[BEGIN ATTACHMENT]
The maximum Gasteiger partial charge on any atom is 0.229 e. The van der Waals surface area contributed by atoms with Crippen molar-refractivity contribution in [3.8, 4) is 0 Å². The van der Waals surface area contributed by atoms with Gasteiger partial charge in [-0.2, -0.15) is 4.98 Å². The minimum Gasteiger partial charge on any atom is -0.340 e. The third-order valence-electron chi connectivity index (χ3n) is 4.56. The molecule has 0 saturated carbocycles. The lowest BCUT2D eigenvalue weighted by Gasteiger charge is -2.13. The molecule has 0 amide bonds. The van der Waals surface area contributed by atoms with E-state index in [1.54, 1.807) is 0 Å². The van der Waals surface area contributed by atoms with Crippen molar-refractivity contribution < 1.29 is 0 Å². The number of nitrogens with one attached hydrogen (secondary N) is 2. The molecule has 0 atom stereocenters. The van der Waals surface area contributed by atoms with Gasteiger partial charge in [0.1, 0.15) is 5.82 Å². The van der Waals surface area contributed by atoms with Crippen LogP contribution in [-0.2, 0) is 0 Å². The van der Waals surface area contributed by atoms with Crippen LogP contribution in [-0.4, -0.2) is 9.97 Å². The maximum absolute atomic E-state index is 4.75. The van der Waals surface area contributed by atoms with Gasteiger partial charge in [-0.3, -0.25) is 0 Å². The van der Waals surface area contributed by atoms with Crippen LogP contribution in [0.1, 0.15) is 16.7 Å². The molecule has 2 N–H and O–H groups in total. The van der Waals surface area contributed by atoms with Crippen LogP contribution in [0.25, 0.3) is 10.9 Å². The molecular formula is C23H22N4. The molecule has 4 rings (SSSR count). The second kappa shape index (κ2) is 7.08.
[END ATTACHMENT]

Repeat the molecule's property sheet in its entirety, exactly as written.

The maximum Gasteiger partial charge on any atom is 0.229 e. The van der Waals surface area contributed by atoms with Crippen molar-refractivity contribution in [3.8, 4) is 0 Å². The van der Waals surface area contributed by atoms with Gasteiger partial charge in [-0.2, -0.15) is 4.98 Å². The minimum Gasteiger partial charge on any atom is -0.340 e. The third-order valence-electron chi connectivity index (χ3n) is 4.56. The molecule has 0 saturated carbocycles. The lowest BCUT2D eigenvalue weighted by Gasteiger charge is -2.13. The molecule has 0 amide bonds. The van der Waals surface area contributed by atoms with E-state index in [1.54, 1.807) is 0 Å². The van der Waals surface area contributed by atoms with Crippen molar-refractivity contribution < 1.29 is 0 Å². The number of nitrogens with one attached hydrogen (secondary N) is 2. The molecule has 0 atom stereocenters. The van der Waals surface area contributed by atoms with Gasteiger partial charge in [0.1, 0.15) is 5.82 Å². The van der Waals surface area contributed by atoms with Crippen LogP contribution in [-0.2, 0) is 0 Å². The van der Waals surface area contributed by atoms with Crippen LogP contribution in [-0.4, -0.2) is 9.97 Å². The maximum absolute atomic E-state index is 4.75. The van der Waals surface area contributed by atoms with Gasteiger partial charge in [-0.3, -0.25) is 0 Å². The van der Waals surface area contributed by atoms with Crippen LogP contribution in [0.1, 0.15) is 16.7 Å². The molecule has 2 N–H and O–H groups in total. The van der Waals surface area contributed by atoms with Crippen LogP contribution in [0.25, 0.3) is 10.9 Å². The molecular formula is C23H22N4. The molecule has 4 rings (SSSR count). The second kappa shape index (κ2) is 7.08.